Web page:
The vast opportunities associated with online learning in the English classroom were highlighted by speakers at Cambridge ESOL’s virtual conference this summer – but experts agree it’s still important to strike a good balance with face-to-face teaching.
Cambridge ESOL’s annual virtual conference for the English language teaching and assessment community attracted over 1500 people from 52 countries. According to Cambridge ESOL’s Simon Wright, who organised the conference: “The event provided a platform to showcase and debate the really important issues around the use of technology in the English language classroom.”
Conference Chair Nicky Hockly, the Director of Pedagogy at Consultants-E introduced the guest speakers.
First up was Nigel Pike – Head of Assessment at Cambridge ESOL who said: “Over the last few years we’ve been developing a whole range of online assessment and learning products” a process he described as a “steep learning curve.”
He went on to highlight: “While online learning can be a really fantastic addition to learning in the classroom and can help to make language learning and teaching far more accessible, it can never completely take the place or be exactly the same as face to face learning.” Nigel referred to the success of the blended CELTA online course they have recently developed with International House: “So far we have been delighted with the way participants in our first course bonded and supported each other in the new online environment – even before they’d had the opportunity to meet.”
Games in the classroom?
Next up was Anna Stanton who is the Learning Innovation Manager at Kaplan International Colleges. Anna, is responsible for the development of E-Learning products at Kaplan and spoke about how online games can be introduced in the classroom for younger English learners. She showcased some of the games Kaplan has developed and outlined how teachers can use and modify existing games for the classroom. According to Anna, one of the benefits of using games in the classroom is they are popular with all ages and younger people often do not see the difference between playing and learning. Anna said: “One of the biggest benefits of games is motivation. They can be used as rewards for learning or the game itself can have a reward built into it.”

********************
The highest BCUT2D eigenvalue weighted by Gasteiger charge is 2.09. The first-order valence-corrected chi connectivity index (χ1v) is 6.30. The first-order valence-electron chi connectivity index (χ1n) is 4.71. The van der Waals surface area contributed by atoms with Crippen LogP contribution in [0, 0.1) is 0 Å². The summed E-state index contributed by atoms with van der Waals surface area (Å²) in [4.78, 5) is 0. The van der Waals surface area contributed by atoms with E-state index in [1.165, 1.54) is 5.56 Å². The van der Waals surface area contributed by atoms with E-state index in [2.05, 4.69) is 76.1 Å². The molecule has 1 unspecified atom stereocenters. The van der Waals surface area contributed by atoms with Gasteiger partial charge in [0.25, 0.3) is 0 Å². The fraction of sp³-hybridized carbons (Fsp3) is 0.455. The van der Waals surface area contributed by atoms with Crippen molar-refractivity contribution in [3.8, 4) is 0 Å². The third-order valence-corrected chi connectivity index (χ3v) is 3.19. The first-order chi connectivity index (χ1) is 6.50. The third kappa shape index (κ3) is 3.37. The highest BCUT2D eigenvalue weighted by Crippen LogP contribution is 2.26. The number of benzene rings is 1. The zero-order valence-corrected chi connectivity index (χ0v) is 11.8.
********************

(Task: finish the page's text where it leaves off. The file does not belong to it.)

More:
The importance of blending in…
Next up was Debra Marsh who is the Editorial Project Manager for ELT Online Learning at Cambridge University Press. Debra’s presentation covered blended learning with a specific focus on speaking. Her talk looked at how a blended approach can help develop student confidence and improve participation in classroom speaking activities. She explained how teachers often show concern about using technology in the classroom and suggested an approach where teachers use technology before and after class to encourage more human interaction in the classroom. Debra said: “Language learning is particular, it’s about communication. In order to communicate, we need confidence.”
The final speaker was Nik Peachey, a Learning Technology Consultant and Associate Trainer at the Bell Education Trust. Nik is responsible for developing courses for teachers and teacher training and his interesting talk looked at the use of online resources in blended learning. He explained how the Internet has opened up huge opportunities and challenges for language teachers and how Bell has incorporated the web into their teacher training methods.
A lively discussion
There then followed a lively discussion with questions from audience members all over the world. Topics discussed included best approaches to blended learning, the changing role of teachers and the skills needed to teach online. One listener asked if the role of the human teacher is diminishing in light of new classroom technologies. The experts acknowledged the increased demands on teachers’ skills but agreed that teachers are still central to successful and effective learning. They explained how the advent of new technologies means it’s an exciting time for teachers – as Nik Peachy nicely put it, the current situation as an “incredible and marvellous time to be involved in education.”